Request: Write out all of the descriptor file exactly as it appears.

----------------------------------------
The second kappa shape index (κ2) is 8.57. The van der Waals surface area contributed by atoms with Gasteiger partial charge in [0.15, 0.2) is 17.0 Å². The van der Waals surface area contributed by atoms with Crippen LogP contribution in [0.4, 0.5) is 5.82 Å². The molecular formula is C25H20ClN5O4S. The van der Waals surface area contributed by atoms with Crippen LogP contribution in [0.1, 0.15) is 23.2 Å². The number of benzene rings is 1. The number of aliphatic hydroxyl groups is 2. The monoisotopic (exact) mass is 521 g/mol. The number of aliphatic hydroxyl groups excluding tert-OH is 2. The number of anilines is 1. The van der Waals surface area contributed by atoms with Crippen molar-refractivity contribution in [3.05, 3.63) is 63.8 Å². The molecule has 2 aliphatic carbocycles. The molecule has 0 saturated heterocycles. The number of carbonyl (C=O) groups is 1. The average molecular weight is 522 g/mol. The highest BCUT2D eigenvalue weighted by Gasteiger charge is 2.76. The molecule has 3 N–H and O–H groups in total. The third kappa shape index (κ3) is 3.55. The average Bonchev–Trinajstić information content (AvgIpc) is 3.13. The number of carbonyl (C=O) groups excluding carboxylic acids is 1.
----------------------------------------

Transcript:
The second kappa shape index (κ2) is 8.57. The van der Waals surface area contributed by atoms with Gasteiger partial charge in [0.15, 0.2) is 17.0 Å². The van der Waals surface area contributed by atoms with Crippen LogP contribution in [0.4, 0.5) is 5.82 Å². The molecular formula is C25H20ClN5O4S. The van der Waals surface area contributed by atoms with Crippen LogP contribution in [0.1, 0.15) is 23.2 Å². The number of benzene rings is 1. The number of aliphatic hydroxyl groups is 2. The monoisotopic (exact) mass is 521 g/mol. The number of aliphatic hydroxyl groups excluding tert-OH is 2. The number of anilines is 1. The van der Waals surface area contributed by atoms with Crippen molar-refractivity contribution in [3.05, 3.63) is 63.8 Å². The molecule has 2 aliphatic carbocycles. The molecule has 0 saturated heterocycles. The number of carbonyl (C=O) groups is 1. The average molecular weight is 522 g/mol. The highest BCUT2D eigenvalue weighted by Gasteiger charge is 2.76. The molecule has 3 N–H and O–H groups in total. The third kappa shape index (κ3) is 3.55. The average Bonchev–Trinajstić information content (AvgIpc) is 3.13. The number of carbonyl (C=O) groups excluding carboxylic acids is 1.